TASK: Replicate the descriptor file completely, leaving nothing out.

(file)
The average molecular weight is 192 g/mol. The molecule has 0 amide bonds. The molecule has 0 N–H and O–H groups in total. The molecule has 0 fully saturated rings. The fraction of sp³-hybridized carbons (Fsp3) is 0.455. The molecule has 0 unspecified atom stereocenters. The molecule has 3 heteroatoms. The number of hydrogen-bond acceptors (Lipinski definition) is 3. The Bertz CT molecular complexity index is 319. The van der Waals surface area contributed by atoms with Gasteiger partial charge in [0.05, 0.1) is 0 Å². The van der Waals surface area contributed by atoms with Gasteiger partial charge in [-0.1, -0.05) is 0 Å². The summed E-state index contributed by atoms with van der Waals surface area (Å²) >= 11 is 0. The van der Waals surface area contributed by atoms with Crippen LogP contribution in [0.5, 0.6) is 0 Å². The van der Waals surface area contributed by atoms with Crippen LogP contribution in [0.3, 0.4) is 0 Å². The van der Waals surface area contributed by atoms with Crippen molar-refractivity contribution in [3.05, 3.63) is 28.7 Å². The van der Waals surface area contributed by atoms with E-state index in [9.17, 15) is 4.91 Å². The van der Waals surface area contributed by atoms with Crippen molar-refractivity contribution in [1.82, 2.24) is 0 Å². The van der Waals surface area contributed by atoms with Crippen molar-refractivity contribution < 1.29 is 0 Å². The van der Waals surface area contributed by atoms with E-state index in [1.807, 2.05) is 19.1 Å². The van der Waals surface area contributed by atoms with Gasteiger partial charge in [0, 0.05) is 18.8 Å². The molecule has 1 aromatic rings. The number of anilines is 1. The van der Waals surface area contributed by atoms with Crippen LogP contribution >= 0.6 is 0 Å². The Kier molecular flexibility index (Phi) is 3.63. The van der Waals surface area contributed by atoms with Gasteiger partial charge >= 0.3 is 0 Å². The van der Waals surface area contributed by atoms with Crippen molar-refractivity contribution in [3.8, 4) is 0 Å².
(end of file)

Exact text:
The average molecular weight is 192 g/mol. The molecule has 0 amide bonds. The molecule has 0 N–H and O–H groups in total. The molecule has 0 fully saturated rings. The fraction of sp³-hybridized carbons (Fsp3) is 0.455. The molecule has 0 unspecified atom stereocenters. The molecule has 3 heteroatoms. The number of hydrogen-bond acceptors (Lipinski definition) is 3. The Bertz CT molecular complexity index is 319. The van der Waals surface area contributed by atoms with Gasteiger partial charge in [0.05, 0.1) is 0 Å². The van der Waals surface area contributed by atoms with Gasteiger partial charge in [-0.1, -0.05) is 0 Å². The summed E-state index contributed by atoms with van der Waals surface area (Å²) >= 11 is 0. The van der Waals surface area contributed by atoms with Crippen LogP contribution in [0.5, 0.6) is 0 Å². The van der Waals surface area contributed by atoms with Crippen LogP contribution in [0.3, 0.4) is 0 Å². The van der Waals surface area contributed by atoms with Crippen molar-refractivity contribution in [3.05, 3.63) is 28.7 Å². The van der Waals surface area contributed by atoms with E-state index in [9.17, 15) is 4.91 Å². The van der Waals surface area contributed by atoms with Crippen molar-refractivity contribution in [1.82, 2.24) is 0 Å². The van der Waals surface area contributed by atoms with Crippen molar-refractivity contribution < 1.29 is 0 Å². The van der Waals surface area contributed by atoms with E-state index in [1.807, 2.05) is 19.1 Å². The van der Waals surface area contributed by atoms with Gasteiger partial charge in [0, 0.05) is 18.8 Å². The molecule has 1 aromatic rings. The number of anilines is 1. The van der Waals surface area contributed by atoms with Crippen LogP contribution >= 0.6 is 0 Å². The Kier molecular flexibility index (Phi) is 3.63. The van der Waals surface area contributed by atoms with Gasteiger partial charge >= 0.3 is 0 Å². The van der Waals surface area contributed by atoms with Crippen molar-refractivity contribution in [3.8, 4) is 0 Å².